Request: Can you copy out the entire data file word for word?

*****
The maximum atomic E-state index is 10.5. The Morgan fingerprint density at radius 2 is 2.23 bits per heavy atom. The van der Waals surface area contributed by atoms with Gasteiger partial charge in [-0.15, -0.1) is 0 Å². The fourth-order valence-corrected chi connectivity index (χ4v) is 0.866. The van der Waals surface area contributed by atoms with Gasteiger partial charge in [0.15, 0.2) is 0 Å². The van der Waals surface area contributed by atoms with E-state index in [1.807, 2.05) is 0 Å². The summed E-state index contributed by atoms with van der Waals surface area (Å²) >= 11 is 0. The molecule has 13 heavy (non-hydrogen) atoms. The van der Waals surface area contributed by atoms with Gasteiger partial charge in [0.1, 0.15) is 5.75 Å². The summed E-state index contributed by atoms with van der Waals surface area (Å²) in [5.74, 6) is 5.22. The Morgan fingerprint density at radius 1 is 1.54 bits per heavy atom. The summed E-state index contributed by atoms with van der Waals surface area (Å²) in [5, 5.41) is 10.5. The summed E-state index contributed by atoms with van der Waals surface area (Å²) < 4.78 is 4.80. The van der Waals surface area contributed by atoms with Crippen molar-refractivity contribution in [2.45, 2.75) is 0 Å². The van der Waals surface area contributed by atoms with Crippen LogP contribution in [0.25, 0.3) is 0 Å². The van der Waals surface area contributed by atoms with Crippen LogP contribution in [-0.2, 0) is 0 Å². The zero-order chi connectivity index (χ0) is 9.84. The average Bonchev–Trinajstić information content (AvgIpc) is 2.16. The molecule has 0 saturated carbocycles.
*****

The maximum atomic E-state index is 10.5. The Morgan fingerprint density at radius 2 is 2.23 bits per heavy atom. The van der Waals surface area contributed by atoms with Gasteiger partial charge in [-0.15, -0.1) is 0 Å². The fourth-order valence-corrected chi connectivity index (χ4v) is 0.866. The van der Waals surface area contributed by atoms with Gasteiger partial charge in [0.15, 0.2) is 0 Å². The van der Waals surface area contributed by atoms with E-state index in [1.807, 2.05) is 0 Å². The summed E-state index contributed by atoms with van der Waals surface area (Å²) >= 11 is 0. The molecule has 13 heavy (non-hydrogen) atoms. The van der Waals surface area contributed by atoms with Gasteiger partial charge in [0.1, 0.15) is 5.75 Å². The summed E-state index contributed by atoms with van der Waals surface area (Å²) in [5.74, 6) is 5.22. The Morgan fingerprint density at radius 1 is 1.54 bits per heavy atom. The summed E-state index contributed by atoms with van der Waals surface area (Å²) in [5, 5.41) is 10.5. The summed E-state index contributed by atoms with van der Waals surface area (Å²) < 4.78 is 4.80. The van der Waals surface area contributed by atoms with Crippen molar-refractivity contribution in [2.45, 2.75) is 0 Å². The van der Waals surface area contributed by atoms with Crippen LogP contribution in [0.25, 0.3) is 0 Å². The van der Waals surface area contributed by atoms with Crippen LogP contribution in [-0.2, 0) is 0 Å². The zero-order chi connectivity index (χ0) is 9.84. The average Bonchev–Trinajstić information content (AvgIpc) is 2.16. The molecule has 0 saturated carbocycles.